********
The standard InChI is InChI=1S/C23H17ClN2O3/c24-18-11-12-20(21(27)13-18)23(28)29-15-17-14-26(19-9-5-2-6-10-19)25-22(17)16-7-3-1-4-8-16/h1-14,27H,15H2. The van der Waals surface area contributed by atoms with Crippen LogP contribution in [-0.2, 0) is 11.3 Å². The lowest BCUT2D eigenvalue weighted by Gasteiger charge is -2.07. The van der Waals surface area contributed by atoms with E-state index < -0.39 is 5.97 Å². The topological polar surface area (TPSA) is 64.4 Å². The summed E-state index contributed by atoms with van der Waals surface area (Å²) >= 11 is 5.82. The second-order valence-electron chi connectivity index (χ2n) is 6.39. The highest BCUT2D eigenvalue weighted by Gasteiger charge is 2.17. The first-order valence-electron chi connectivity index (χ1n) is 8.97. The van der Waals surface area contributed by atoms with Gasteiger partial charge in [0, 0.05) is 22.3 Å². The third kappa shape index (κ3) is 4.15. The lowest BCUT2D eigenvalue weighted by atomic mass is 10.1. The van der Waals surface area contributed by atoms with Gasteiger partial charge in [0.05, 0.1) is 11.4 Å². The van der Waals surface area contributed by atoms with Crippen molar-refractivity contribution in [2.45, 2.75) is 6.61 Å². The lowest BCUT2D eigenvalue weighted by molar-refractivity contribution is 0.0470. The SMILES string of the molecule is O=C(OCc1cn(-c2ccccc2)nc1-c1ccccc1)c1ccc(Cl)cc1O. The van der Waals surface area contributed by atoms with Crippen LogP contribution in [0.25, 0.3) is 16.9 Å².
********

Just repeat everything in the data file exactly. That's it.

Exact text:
The standard InChI is InChI=1S/C23H17ClN2O3/c24-18-11-12-20(21(27)13-18)23(28)29-15-17-14-26(19-9-5-2-6-10-19)25-22(17)16-7-3-1-4-8-16/h1-14,27H,15H2. The van der Waals surface area contributed by atoms with Crippen LogP contribution in [-0.2, 0) is 11.3 Å². The lowest BCUT2D eigenvalue weighted by Gasteiger charge is -2.07. The van der Waals surface area contributed by atoms with E-state index < -0.39 is 5.97 Å². The topological polar surface area (TPSA) is 64.4 Å². The summed E-state index contributed by atoms with van der Waals surface area (Å²) >= 11 is 5.82. The second-order valence-electron chi connectivity index (χ2n) is 6.39. The highest BCUT2D eigenvalue weighted by Gasteiger charge is 2.17. The first-order valence-electron chi connectivity index (χ1n) is 8.97. The van der Waals surface area contributed by atoms with Gasteiger partial charge in [0, 0.05) is 22.3 Å². The third kappa shape index (κ3) is 4.15. The lowest BCUT2D eigenvalue weighted by atomic mass is 10.1. The van der Waals surface area contributed by atoms with Gasteiger partial charge in [0.05, 0.1) is 11.4 Å². The van der Waals surface area contributed by atoms with Crippen molar-refractivity contribution in [2.45, 2.75) is 6.61 Å². The lowest BCUT2D eigenvalue weighted by molar-refractivity contribution is 0.0470. The SMILES string of the molecule is O=C(OCc1cn(-c2ccccc2)nc1-c1ccccc1)c1ccc(Cl)cc1O. The van der Waals surface area contributed by atoms with Crippen LogP contribution in [0.25, 0.3) is 16.9 Å².